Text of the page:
Families of Dr Watt patients call for criminal investigation into disgraced neurologist treatment

There have been calls for a criminal investigation into the work of a former neurology consultant following the publication of a damning report which found "significant failures" in his treatment and care of some patients.

Dr Watt, a former Belfast Health and Social Care Trust consultant neurologist, was at the centre of Northern Ireland's largest ever recall of patients, which began in 2018, after concerns were raised about his clinical work.

More than 4,000 of his former patients attended recall appointments.

A review by the Regulation and Quality Improvement Authority examined the clinical records of 44 deceased patients who had been under the care of the the former Belfast Health and Social Care Trust consultant neurologist.

Health authorities have apologised following the report's publication and police have said they are considering the findings to consider next steps.

On Tuesday, families of the former neurologist's patients held a demonstration outside the RQIA's offices in Belfast.

Amanda Scott, whose daughter Zoe was a patient of Dr Watt and died at the age of 30, was among those to attend.

"For four years and eight months, he did nothing," she said. "He gave her no treatment that was effective and he never did a brain scan.

"Her personality completely changed. She was a nurse, she went to university and in those four years, eight months it was obvious that my daughter was sick. And he did absolutely nothing.

"By the time her wee brain disease was found, it was too late."

Patricia Grogan's mother Maureen was also a patient of Dr Watt and died aged 73.

"For us, we were hoping we would get answers but unfortunately we haven't," Patricia said.

"Its been a terrible journey of emotion, of guilt, of hope that we would get something out of this. But I think actually what we've got is more questions."

Dr Michael Watt.

The RQIA commissioned the Royal College of Physicians (RCP) to undertake the review in August 2020 at the direction of the Department of Health.

The panel highlighted concerns over clinical decision-making, diagnostic approach, communications with other clinicians, as well as poor communication with patients and with families.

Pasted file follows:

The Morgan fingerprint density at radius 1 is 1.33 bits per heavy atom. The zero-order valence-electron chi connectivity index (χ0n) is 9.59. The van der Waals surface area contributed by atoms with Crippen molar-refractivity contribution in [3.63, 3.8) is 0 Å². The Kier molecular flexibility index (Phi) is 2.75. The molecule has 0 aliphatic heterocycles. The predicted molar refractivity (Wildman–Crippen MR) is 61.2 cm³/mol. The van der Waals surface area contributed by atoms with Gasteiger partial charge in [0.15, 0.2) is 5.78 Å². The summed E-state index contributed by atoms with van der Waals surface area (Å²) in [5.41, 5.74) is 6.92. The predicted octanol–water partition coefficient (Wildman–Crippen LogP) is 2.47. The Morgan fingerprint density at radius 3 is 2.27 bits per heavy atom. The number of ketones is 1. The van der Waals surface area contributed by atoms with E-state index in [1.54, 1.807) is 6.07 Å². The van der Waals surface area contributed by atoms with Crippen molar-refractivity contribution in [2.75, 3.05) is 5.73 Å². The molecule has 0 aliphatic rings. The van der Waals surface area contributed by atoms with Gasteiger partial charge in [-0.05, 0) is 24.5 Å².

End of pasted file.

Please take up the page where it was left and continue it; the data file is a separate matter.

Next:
Among conditions being treated were stroke, Parkinson's disease and multiple sclerosis.

The key findings from the review include:

  • There was a lack of empathy and often a failure to consider patients’ needs holistically.

  • There were concern over the assessment and initial management of patients; aspects of clinical decision-making; diagnostic approach; prescribing; the communications and engagement with other clinicians; and interactions with patients.

  • The review team identified concerns or omissions and their potential to lead to harm in almost half of the cases examined, including that some of the treatments prescribed were unnecessary and invasive.

  • In several instances, the review team believed patients had been denied holistic, supportive care that may have made their condition, and ultimately end of life care, easier to manage.

  • In almost half the cases reviewed the team did not consider the diagnosis to have been secure.

  • While in most cases, the review team did not identify any concerns with the recorded cause of death, they stated that in several instances the review of death certification, or referral to a medical examiner or coroner, was recommended.

  • The review team concluded that more than half of cases were graded “poor care” or “very poor care” in terms of initial management of the patient, and that clinical decision making was “poor” or “very poor”.

  • They found that more than half of cases reviewed there was “poor care” or “very poor care” in terms of communication with colleagues, and that there was little evidence that multidisciplinary team input into complex cases was sought.

RQIA's chair, Christine Collins, commended the courage and openness of all those families who came forward to engage in this review.

"Family accounts starkly illustrate how failings by an individual practitioner, and by the system, led to deep human impacts and resulting harm, both to the deceased patients and to their bereaved families," she said.

"While this process has been difficult and may not have produced the outcome sought by some families, RQIA sincerely thanks every family for their patience, their personal commitment and the invaluable contribution they have made on behalf of their loved ones."

RQIA's chief executive, Briege Donaghy, added: "Our staff, have been deeply moved through our involvement with the bereaved families.

"We are determined that the actions we take, driven by the findings from this review, will improve clinical practice, the safety of services and the experience of patients and of families."

A statement from the Department of Health said the findings of the RQIA review would inform their next steps.

It added: "All material factors will be taken into consideration for any future phases of this work.

"This will include taking account of the lessons learned, addressing expectations of the families of deceased patients, and making best use of limited health care resources."

The Belfast Trust also apologised.

A spokesperson said: "Belfast Trust is wholly and unreservedly sorry to everyone who has been affected by the neurology recalls since May 2018. Our thoughts today are with the families of those patients who have sadly passed away."

A PSNI spokesperson said it was considering the findings of the various reviews and investigations into Dr Watt's work.

"We will continue to liaise with the RQIA, Department of Health and Public Prosecution Service and will consider all relevant material before determining whether or not it will be necessary to conduct a formal investigation," a statement added.

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